2018 audit reveals ‘material weaknesses, significant deficiencies’

Bruce Averett presents audit findings to the city council alongside Hilton Galloway.

A number of “material weaknesses” were identified in the city’s financial reporting, according to an audit from Carr, Riggs & Ingram on Tuesday night.

“Basically, you’ve got four buckets that deficiencies can fall in, the most severe being material weaknesses,” said Bruce Averett, a certified public accountant with Carr, Riggs & Ingram. “I think we had six identified during our audit that we considered to be material weaknesses.”

Averett said there were also some “significant deficiencies” which are slightly less severe.

The weaknesses and deficiencies involved municipal court revenues, accrual accounting, disbursement approval, review of receipts, recording and allocating debt and timely and accurate financial reporting.

The report comes on the heels of the resignation of Stephanie Crowe, who began her duties as the city’s finance director on Dec. 26, 2018.

For each weakness or deficiency, Averett identified the problem and gave a recommendation from Carr, Riggs & Ingram. Some of the major findings included:

Disbursement approval

City accounting policies require all checks be reviewed and approved by either the assistant treasurer or city clerk prior to issuance.

“In 2018, the finance department consistently failed to document compliance with the policy regarding disbursement approval,” Averett said.

Carr, Riggs & Ingram tested 40 disbursements at random and documented an “approval failure rate” of 60%.

“Personnel could not locate the check run listing for 12 of those checks,” Averett said. “For the remaining 12, the listing was located but there was no documented approval authorizing the release of those checks.”

CPA Hilton Galloway said documents supporting transaction approval should never be destroyed.

“That’s typically one of the most critical functions of government, disbursing money,” said Galloway. “If someone is approving that disbursement, you need to know who approved it and if it wasn’t approved, you need to know why it wasn’t. One entire quarter couldn’t be located. The concern is, really quite honestly, the destruction of public documents. That’s pretty critical... or the loss of public documents.”

The quarter referenced was the first -- beginning in Oct. 2017 and ending Dec. 21, 2017.

Recommendation: the city should evaluate its internal control over disbursement approval to ensure all are properly approved and the listings document the approval and are retained.

Timely and accurate financial reporting

“This kind of encapsulates all the other deficiencies,” Averett said. “The lack of timely and accurate financial reporting impacts the city in numerous ways including making management and budgetary decisions on incomplete and inaccurate financial data. It’s critical that you have up-to-date, accurate financial information to base your decisions on and this has just not been occurring the last two years.”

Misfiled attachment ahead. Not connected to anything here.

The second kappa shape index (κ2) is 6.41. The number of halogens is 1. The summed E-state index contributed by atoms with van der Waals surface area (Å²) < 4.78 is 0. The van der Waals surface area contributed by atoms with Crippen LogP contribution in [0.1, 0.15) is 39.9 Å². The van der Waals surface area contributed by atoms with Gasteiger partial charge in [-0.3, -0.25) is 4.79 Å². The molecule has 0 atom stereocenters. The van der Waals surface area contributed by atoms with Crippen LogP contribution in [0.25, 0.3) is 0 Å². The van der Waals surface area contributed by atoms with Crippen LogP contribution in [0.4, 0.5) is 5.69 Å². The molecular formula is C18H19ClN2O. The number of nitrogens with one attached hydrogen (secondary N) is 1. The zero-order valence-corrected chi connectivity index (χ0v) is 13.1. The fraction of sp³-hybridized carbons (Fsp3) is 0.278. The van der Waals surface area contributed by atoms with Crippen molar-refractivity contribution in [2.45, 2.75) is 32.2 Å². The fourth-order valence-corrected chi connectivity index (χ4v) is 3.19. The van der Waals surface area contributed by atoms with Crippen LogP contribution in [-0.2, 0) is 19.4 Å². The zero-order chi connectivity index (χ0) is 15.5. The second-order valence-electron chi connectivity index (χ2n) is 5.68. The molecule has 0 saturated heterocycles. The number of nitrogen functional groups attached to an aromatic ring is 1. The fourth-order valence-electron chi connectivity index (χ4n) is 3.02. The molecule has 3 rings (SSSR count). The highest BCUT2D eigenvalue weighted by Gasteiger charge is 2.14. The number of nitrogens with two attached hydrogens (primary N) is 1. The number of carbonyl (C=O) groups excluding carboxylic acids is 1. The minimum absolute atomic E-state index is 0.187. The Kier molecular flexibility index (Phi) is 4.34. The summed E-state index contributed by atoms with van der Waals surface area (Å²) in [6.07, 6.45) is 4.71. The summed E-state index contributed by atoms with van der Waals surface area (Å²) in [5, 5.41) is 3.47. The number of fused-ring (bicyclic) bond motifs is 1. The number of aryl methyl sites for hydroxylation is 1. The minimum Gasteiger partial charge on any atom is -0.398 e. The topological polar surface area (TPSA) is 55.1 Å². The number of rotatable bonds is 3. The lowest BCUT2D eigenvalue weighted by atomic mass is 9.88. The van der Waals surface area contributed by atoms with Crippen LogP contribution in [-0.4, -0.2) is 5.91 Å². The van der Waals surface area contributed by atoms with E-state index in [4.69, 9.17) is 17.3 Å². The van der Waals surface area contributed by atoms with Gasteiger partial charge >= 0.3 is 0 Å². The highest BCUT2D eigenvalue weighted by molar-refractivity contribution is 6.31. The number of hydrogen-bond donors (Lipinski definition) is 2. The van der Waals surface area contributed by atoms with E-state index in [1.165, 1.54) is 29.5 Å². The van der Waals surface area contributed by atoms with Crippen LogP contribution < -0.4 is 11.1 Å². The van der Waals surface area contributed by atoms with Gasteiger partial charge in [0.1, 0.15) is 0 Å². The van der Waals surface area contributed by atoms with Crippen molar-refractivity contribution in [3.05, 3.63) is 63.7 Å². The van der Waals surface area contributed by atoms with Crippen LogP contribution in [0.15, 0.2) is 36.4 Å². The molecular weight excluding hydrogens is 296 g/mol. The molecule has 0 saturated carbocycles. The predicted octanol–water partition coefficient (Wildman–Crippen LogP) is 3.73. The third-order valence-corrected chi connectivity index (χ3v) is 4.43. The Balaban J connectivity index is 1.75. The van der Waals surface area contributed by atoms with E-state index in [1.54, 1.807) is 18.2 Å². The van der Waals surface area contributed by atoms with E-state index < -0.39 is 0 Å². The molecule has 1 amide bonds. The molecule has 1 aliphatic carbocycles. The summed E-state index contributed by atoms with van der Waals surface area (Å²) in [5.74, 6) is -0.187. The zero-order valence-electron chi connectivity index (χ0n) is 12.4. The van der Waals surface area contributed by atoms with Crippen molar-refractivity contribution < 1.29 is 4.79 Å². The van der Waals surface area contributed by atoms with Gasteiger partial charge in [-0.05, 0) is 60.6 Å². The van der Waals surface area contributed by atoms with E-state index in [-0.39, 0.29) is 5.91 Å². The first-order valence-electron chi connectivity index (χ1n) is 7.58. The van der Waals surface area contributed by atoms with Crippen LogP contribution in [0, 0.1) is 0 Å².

Averett recommended the city “develop a logical order for closing procedures and assigning responsibility for closing procedures to specific personnel” and keeping those procedures documented in a thorough checklist.

Overall, Averett said the city needs to implement specific policies and procedures, hold individuals accountable and focus on timely and accurate reporting.

Galloway said those things were being reiterated several times during the report because of their importance.

“It’s essential that you have competent personnel in every position with the skills, expertise and knowledge to execute the financial process,” Galloway said. “That’s critical. That’s the most important thing. You’ve got to have specific procedures with specific dates of completion, and then you’ve got to hold them accountable.”

Galloway also said the city should focus on communication issues and consider cross training personnel.

“Any organization that’s having problems, typically it comes down to communication -- either you have incompetent people doing the work or the people don’t have an avenue to communicate,” Galloway said. “It will help also to do a lot of cross training. I know you had a resignation this week, which means we’re going to be back in a situation where we’re absent a finance director. She’s only been here a short period of time, but I don’t know if we’ve got someone trained that can step up and fill that void. Without proper cross training of your personnel, you’re going to run into this any time a key person is pulled out of the operation.”

The city has already started the process of finding a new finance director.

Some of other material weakness included:

Municipal Court Revenues

“Basically, revenue was not being recognized when earned from cash bonds that were applied to municipal court fines and fees,” Averett said. “These funds were also not being timely transferred to the general fund from the municipal court fund. The failure to record court fines and fees when earned caused judicial bonds payable to be overstated on the city’s financial statements by $132,785 and the current year municipal court revenue and general fund balance to be understated.”

Averett recommended the city “implement a process that ensures all municipal court fines applied to cash bonds are properly recorded and timely transferred” to the general fund.

Accrual accounting

“There were several accruals that had to be adjusted, I think to the tune of about $35,000,” Averett said. “There was also about $300,000 in receivable balances that had to be corrected (between two main entries).”

Averett said there “was a failure to record or reconcile accrued expenses and receivables in a timely manner,” and he recommended the city reconcile accounts monthly.

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